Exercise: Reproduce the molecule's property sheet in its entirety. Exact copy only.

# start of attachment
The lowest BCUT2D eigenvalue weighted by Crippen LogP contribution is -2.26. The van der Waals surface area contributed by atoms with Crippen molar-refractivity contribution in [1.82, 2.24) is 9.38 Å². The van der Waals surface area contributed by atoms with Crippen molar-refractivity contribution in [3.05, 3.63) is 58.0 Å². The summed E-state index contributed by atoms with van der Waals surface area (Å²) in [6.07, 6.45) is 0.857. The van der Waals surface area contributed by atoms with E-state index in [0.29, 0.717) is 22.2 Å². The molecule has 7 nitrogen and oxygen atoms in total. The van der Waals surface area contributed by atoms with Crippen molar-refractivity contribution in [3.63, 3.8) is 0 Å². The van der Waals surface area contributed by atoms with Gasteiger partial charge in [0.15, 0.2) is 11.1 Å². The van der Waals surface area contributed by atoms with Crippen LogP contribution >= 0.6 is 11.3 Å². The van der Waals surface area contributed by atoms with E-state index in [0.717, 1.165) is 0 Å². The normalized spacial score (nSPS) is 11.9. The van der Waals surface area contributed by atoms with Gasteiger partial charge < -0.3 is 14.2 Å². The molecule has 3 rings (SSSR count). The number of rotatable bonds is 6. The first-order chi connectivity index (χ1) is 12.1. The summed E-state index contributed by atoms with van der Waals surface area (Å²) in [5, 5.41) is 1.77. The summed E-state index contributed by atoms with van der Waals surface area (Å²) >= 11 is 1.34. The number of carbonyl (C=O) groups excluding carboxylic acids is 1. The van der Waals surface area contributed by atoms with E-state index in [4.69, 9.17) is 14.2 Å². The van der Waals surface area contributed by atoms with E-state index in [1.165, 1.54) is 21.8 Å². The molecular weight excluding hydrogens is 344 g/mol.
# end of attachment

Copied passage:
The lowest BCUT2D eigenvalue weighted by Crippen LogP contribution is -2.26. The van der Waals surface area contributed by atoms with Crippen molar-refractivity contribution in [1.82, 2.24) is 9.38 Å². The van der Waals surface area contributed by atoms with Crippen molar-refractivity contribution in [3.05, 3.63) is 58.0 Å². The summed E-state index contributed by atoms with van der Waals surface area (Å²) in [6.07, 6.45) is 0.857. The van der Waals surface area contributed by atoms with E-state index in [0.29, 0.717) is 22.2 Å². The molecule has 7 nitrogen and oxygen atoms in total. The van der Waals surface area contributed by atoms with Crippen molar-refractivity contribution in [3.63, 3.8) is 0 Å². The van der Waals surface area contributed by atoms with Gasteiger partial charge in [0.15, 0.2) is 11.1 Å². The van der Waals surface area contributed by atoms with Crippen LogP contribution >= 0.6 is 11.3 Å². The van der Waals surface area contributed by atoms with E-state index in [0.717, 1.165) is 0 Å². The normalized spacial score (nSPS) is 11.9. The van der Waals surface area contributed by atoms with Gasteiger partial charge < -0.3 is 14.2 Å². The molecule has 3 rings (SSSR count). The number of rotatable bonds is 6. The first-order chi connectivity index (χ1) is 12.1. The summed E-state index contributed by atoms with van der Waals surface area (Å²) in [5, 5.41) is 1.77. The summed E-state index contributed by atoms with van der Waals surface area (Å²) >= 11 is 1.34. The number of carbonyl (C=O) groups excluding carboxylic acids is 1. The van der Waals surface area contributed by atoms with E-state index in [4.69, 9.17) is 14.2 Å². The van der Waals surface area contributed by atoms with E-state index in [1.165, 1.54) is 21.8 Å². The molecular weight excluding hydrogens is 344 g/mol.